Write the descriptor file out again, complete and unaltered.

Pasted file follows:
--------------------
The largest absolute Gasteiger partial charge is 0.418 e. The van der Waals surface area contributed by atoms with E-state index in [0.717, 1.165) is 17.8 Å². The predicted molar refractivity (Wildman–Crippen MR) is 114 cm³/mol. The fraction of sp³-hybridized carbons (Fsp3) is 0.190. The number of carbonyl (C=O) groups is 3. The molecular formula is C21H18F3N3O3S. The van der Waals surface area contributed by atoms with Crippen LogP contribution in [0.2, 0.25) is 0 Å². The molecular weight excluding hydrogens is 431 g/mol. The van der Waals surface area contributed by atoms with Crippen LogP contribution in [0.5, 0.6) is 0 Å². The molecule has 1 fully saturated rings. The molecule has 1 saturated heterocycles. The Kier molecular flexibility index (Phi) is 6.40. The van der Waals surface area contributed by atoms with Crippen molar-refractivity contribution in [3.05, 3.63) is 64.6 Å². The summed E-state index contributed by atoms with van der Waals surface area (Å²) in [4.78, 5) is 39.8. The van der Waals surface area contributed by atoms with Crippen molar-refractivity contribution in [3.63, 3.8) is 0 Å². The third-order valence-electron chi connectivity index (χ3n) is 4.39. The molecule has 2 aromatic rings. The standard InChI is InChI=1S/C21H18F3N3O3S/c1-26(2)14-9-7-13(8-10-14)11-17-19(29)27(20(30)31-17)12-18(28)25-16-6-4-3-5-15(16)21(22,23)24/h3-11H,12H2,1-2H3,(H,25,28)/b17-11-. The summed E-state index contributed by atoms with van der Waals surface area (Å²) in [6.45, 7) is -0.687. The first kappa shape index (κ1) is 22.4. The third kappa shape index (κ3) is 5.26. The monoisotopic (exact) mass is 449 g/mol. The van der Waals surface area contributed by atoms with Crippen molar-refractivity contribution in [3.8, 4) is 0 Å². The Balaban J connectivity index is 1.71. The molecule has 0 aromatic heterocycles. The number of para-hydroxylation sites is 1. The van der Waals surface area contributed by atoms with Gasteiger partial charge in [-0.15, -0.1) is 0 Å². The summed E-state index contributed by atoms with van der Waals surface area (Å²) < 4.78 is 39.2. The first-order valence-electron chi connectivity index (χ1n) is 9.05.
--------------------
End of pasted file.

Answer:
The largest absolute Gasteiger partial charge is 0.418 e. The van der Waals surface area contributed by atoms with E-state index in [0.717, 1.165) is 17.8 Å². The predicted molar refractivity (Wildman–Crippen MR) is 114 cm³/mol. The fraction of sp³-hybridized carbons (Fsp3) is 0.190. The number of carbonyl (C=O) groups is 3. The molecular formula is C21H18F3N3O3S. The van der Waals surface area contributed by atoms with Crippen LogP contribution in [0.2, 0.25) is 0 Å². The molecular weight excluding hydrogens is 431 g/mol. The van der Waals surface area contributed by atoms with Crippen LogP contribution in [0.5, 0.6) is 0 Å². The molecule has 1 fully saturated rings. The molecule has 1 saturated heterocycles. The Kier molecular flexibility index (Phi) is 6.40. The van der Waals surface area contributed by atoms with Crippen molar-refractivity contribution in [3.05, 3.63) is 64.6 Å². The summed E-state index contributed by atoms with van der Waals surface area (Å²) in [4.78, 5) is 39.8. The van der Waals surface area contributed by atoms with Crippen molar-refractivity contribution in [3.63, 3.8) is 0 Å². The third-order valence-electron chi connectivity index (χ3n) is 4.39. The molecule has 2 aromatic rings. The standard InChI is InChI=1S/C21H18F3N3O3S/c1-26(2)14-9-7-13(8-10-14)11-17-19(29)27(20(30)31-17)12-18(28)25-16-6-4-3-5-15(16)21(22,23)24/h3-11H,12H2,1-2H3,(H,25,28)/b17-11-. The summed E-state index contributed by atoms with van der Waals surface area (Å²) in [6.45, 7) is -0.687. The first kappa shape index (κ1) is 22.4. The third kappa shape index (κ3) is 5.26. The monoisotopic (exact) mass is 449 g/mol. The van der Waals surface area contributed by atoms with Crippen molar-refractivity contribution in [3.8, 4) is 0 Å². The Balaban J connectivity index is 1.71. The molecule has 0 aromatic heterocycles. The number of para-hydroxylation sites is 1. The van der Waals surface area contributed by atoms with Gasteiger partial charge in [-0.15, -0.1) is 0 Å². The summed E-state index contributed by atoms with van der Waals surface area (Å²) < 4.78 is 39.2. The first-order valence-electron chi connectivity index (χ1n) is 9.05.